Is English your native language? Do you have a bachelor’s degree? If you answered yes to both questions, you can teach English in South Korea.
For the next installment of Making Payments, our series on creative student debt solutions, we’re taking out two birds with one stone: travel for broke college grads and making headway on those loans.
There are, in fact, loads of places a native English speaker with a four-year college degree can teach. A quick scan of the website Dave’s ESL Café yields job postings in China, Japan, South Korea, Indonesia, Vietnam and Saudi Arabia, just to name a few. But today we’re zooming in on South Korea because it’s at the top of the heap when considering three big factors: salary, standard of living and the ease with which foreign teachers can use that location as a jumping off point for further international travel.
The typical salary for a foreign English teacher is around 2.1 million KRW per month, roughly $1850 as of today’s exchange rate. Housing is generally included as part of the deal, with teachers getting a small studio or one-bedroom apartment to themselves. Schools will also generally pay for a round-trip ticket to Korea and back, and the cost of living, especially with regard to food and going out, is quite low. With a bit of effort, it’s possible to make substantial headway on your student loan debt, while experience a new culture.
South Korea is a fascinating place that is somewhat off the travel radar, often lagging behind cultural behemoths Japan and China in public consciousness. But this legacy is changing as the country makes a big push to promote its rich history and culture among the weigookins (foreigners)—a word you’ll hear nonstop throughout your time in Korea. Newcomers can easily explore the landscape thanks to a great transportation system, and there are endless spicy, delicious, off the beaten path adventures for your tastebuds. Signage is often in both Korean and English (though they don’t always get it quite right), and there is an ever-increasing number of English speakers.
Thanks to a major push to advance English-language education, bringing native speakers of English into Korean classrooms is a tremendously popular practice. This boom means a plethora of jobs for foreigners who are willing to commit to one year of work and an opportunity to earn a nice chunk of change. It has also created a considerable expat community in the country, so new arrivals have an instant network of support and common experience.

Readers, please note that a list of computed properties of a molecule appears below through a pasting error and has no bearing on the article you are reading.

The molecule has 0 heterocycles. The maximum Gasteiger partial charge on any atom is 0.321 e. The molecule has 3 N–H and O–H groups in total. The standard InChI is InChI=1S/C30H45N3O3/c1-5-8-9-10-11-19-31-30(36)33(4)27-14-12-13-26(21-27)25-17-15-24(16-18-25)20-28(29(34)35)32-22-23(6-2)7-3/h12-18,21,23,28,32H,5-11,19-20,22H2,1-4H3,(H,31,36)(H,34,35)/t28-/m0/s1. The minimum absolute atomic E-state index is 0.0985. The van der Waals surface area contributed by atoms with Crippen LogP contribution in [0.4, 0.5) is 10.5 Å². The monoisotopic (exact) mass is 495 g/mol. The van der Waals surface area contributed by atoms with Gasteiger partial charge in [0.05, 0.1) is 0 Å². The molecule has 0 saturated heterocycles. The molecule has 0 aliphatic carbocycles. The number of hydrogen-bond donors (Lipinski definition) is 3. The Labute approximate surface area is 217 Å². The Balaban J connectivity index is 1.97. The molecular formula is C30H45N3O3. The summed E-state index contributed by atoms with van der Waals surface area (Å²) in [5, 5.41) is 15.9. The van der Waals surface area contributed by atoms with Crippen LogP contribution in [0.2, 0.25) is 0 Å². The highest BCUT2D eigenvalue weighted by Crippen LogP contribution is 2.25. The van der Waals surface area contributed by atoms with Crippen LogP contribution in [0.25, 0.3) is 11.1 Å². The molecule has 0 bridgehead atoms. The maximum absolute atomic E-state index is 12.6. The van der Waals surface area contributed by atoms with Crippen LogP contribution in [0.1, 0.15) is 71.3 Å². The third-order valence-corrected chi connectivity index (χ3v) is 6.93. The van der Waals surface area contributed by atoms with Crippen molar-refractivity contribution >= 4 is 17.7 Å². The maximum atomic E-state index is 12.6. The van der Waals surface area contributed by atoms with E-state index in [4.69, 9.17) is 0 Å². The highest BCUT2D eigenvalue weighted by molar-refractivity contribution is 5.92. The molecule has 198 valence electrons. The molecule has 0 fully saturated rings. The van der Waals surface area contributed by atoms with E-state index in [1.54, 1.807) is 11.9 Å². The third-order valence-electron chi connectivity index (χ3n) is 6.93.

“There are a few Daegu-specific Facebook groups where people can ask questions and get help from others,” said Stevie Baker, who lived and taught in South Korea’s third-largest city for two years. “There’s a really great, supportive foreign community in that city.”
“If you’re going over there to pay off debt, be serious about it,” Baker advised. “I didn’t pay off anything extra than my regular monthly payments and my credit cards because I traveled extensively through Korea, traveled to Japan, took vacations, ate out a lot, partied, took up hobbies and took a bunch of classes.” She said she didn’t make a significant dent in her loans, but had an amazing two years while still paying off some of “the smaller stuff.”
The process of sending money home is pretty straightforward. Most major banks have at least one person on hand who speaks English and focuses on international transactions. Identify this person early on and make friends. To conduct a transfer, you’ll need all of the information for your Korean account (which your school should help you set up) and your American one, such as the account and routing numbers. Be sure to ask questions about the fees on both sides, and be clear about that as well as current exchange rates. The money will have to be in your account back home before you can move it around to make loan payments.
So if you’re looking to head for the peninsula, where to start? You’ll have no problem finding teaching gigs on web listings, and all most require for an initial application is your resume and a photo. The slight challenge comes after that, when you apply to several jobs, get a response and have to decide which to ultimately take.
“You want to always speak to, or ideally, email with the teacher you will be replacing,” Baker said. “Email is better because they can do it on their own time. Frequently, if you’re speaking to the teacher you are replacing [on the phone], they are in the same rooms as the director and may feel obliged to be kinder than they really feel.” Another smart move is to check out Korea blacklists online, where teachers from problematic schools warn newcomers against them. It’s also important to bear in mind that many private schools pay a placement service to find their foreign teachers, so the folks posting the ad are often times not the actual employer. Be sure to ask to speak with the person who will actually be your boss before making any final agreements. “If you’re a smart, resourceful person you will not end up in a terrible situation that you can’t get out of for an entire year,” Baker said.
Once you feel good about a school and a school feels good about you, it’s on to the headache of Korean bureaucracy. Requirements for the E-2 visa—the type you’ll need as an English teacher—change all the time, but at minimum will include a criminal background check, your actual college degree (you’ll have to take it out of its pretty frame like I did) and a photograph.
When you finally do depart, come with an open mind.
“Just soak it all in,” Baker said. “Before you come make sure you pack sheets, the deodorant you like, any seasonings you love, try to learn the Korean alphabet, join the Facebook groups for your city and try to make a contact in your city before you even get there.”